Revealed: Suburbs to be hit by power outages
Grave fears are held for the reliable power supply of major hospitals and aged care sites during the coronavirus crisis - and vital repairs to prepare the network over coming weeks will cause thousands of residential blackouts across Sydney.
The Daily Telegraph can reveal thousands of homes will be cut off from power for up to 13 hours - 3000 homes in the first week alone - as Ausgrid completes vital maintenance and repair work to ready the network.
The outages will throw the city into chaos, with thousands of people working from home and with full freezers - but this was considered a better option than risking major long term outages in coming months.
It comes less than two months after some residents were left without power for a week following storms - a disastrous outcome which Ausgrid does not want repeated at hospitals.
The company also fears power issues could get even worse if its own staff numbers are thinned by the virus.
Ausgrid would not confirm which major health sites it was attempting to protect from outages as it did not want to spark panic.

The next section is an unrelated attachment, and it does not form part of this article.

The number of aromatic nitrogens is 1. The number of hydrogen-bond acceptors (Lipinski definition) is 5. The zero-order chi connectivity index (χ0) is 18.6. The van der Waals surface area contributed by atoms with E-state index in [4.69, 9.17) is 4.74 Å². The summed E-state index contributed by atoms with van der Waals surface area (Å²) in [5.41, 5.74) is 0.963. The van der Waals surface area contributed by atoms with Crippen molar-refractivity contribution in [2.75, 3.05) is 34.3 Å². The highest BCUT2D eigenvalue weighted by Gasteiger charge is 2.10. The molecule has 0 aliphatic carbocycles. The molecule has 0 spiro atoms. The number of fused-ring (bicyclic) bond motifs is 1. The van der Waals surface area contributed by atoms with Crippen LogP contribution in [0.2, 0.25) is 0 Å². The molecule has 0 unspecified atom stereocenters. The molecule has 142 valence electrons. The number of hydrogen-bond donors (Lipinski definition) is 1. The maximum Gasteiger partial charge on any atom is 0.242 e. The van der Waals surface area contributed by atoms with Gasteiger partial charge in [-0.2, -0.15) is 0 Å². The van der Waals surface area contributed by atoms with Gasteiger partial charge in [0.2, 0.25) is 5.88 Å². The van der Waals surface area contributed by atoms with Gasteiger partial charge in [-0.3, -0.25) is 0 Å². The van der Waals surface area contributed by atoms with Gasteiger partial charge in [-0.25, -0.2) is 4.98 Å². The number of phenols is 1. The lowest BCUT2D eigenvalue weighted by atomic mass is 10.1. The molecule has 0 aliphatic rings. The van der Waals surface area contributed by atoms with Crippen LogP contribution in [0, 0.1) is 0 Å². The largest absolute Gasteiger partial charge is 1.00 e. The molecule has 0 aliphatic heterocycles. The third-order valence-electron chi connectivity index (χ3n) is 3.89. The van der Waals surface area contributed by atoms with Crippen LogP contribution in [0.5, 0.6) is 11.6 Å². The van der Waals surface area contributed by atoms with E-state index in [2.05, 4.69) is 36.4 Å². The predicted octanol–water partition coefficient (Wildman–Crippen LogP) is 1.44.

"We've had to make some crucial but sensible decisions to do whatever work we can to protect important services such as hospitals, nursing homes and essential businesses," Ausgrid chief Trevor Armstrong told The Daily Telegraph.
"Put simply, this work is critical. We can't delay because if we did that, it would put future power supply at risk. That's a risk we're not willing to take during the pandemic.
"A few hours of short-term pain now could mean the world of difference later if we were to experience extensive damage to the network or impacts from COVID-19."
Notifications to power customers have stated that the outages will last between 7 and 13 hours but the work will avoid the days-long blackouts experienced in recent months due to storms.
It is understood there is no direct impact to the Ausgrid workforce by coronavirus at this time but the company is preparing for the inevitability that some staff will become unable to work.
The work will complete critical repairs where there is a risk of a major fault or outage in future and connect new customers.
Mr Armstrong said staff were working around the clock in coming weeks to get the work done.
"We must prioritise work that will maintain grid reliability and the security of electricity supply. We must also continue to connect new customers, it's a key part of keeping economic activity going in NSW," he said.
Originally published as Revealed: Suburbs to be hit by power outages